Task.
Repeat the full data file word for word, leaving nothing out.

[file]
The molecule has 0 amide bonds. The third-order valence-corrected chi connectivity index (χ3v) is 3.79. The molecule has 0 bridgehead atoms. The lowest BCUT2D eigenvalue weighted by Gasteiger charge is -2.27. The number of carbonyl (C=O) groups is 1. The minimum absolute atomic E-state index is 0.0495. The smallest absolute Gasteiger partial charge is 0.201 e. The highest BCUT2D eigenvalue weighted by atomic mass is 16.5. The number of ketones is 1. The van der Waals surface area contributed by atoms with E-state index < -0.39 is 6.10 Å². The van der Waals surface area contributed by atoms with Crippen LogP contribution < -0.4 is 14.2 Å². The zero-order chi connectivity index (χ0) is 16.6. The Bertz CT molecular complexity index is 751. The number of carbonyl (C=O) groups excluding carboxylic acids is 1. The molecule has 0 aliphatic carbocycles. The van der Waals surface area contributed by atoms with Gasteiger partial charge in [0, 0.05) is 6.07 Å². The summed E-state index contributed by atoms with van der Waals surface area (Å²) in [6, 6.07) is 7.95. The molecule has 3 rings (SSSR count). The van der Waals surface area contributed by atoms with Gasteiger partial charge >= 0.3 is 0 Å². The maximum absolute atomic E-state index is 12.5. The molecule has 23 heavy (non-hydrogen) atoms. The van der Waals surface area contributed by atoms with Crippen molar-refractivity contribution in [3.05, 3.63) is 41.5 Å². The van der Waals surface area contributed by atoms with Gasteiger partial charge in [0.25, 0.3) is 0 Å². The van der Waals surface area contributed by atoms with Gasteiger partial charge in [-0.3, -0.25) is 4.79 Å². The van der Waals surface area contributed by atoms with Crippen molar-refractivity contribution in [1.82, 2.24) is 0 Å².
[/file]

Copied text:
The molecule has 0 amide bonds. The third-order valence-corrected chi connectivity index (χ3v) is 3.79. The molecule has 0 bridgehead atoms. The lowest BCUT2D eigenvalue weighted by Gasteiger charge is -2.27. The number of carbonyl (C=O) groups is 1. The minimum absolute atomic E-state index is 0.0495. The smallest absolute Gasteiger partial charge is 0.201 e. The highest BCUT2D eigenvalue weighted by atomic mass is 16.5. The number of ketones is 1. The van der Waals surface area contributed by atoms with E-state index < -0.39 is 6.10 Å². The van der Waals surface area contributed by atoms with Crippen LogP contribution < -0.4 is 14.2 Å². The zero-order chi connectivity index (χ0) is 16.6. The Bertz CT molecular complexity index is 751. The number of carbonyl (C=O) groups excluding carboxylic acids is 1. The molecule has 0 aliphatic carbocycles. The van der Waals surface area contributed by atoms with Gasteiger partial charge in [0, 0.05) is 6.07 Å². The summed E-state index contributed by atoms with van der Waals surface area (Å²) in [6, 6.07) is 7.95. The molecule has 3 rings (SSSR count). The van der Waals surface area contributed by atoms with Gasteiger partial charge >= 0.3 is 0 Å². The maximum absolute atomic E-state index is 12.5. The molecule has 23 heavy (non-hydrogen) atoms. The van der Waals surface area contributed by atoms with Crippen molar-refractivity contribution in [3.05, 3.63) is 41.5 Å². The van der Waals surface area contributed by atoms with Gasteiger partial charge in [0.25, 0.3) is 0 Å². The van der Waals surface area contributed by atoms with Gasteiger partial charge in [-0.3, -0.25) is 4.79 Å². The van der Waals surface area contributed by atoms with Crippen molar-refractivity contribution in [1.82, 2.24) is 0 Å².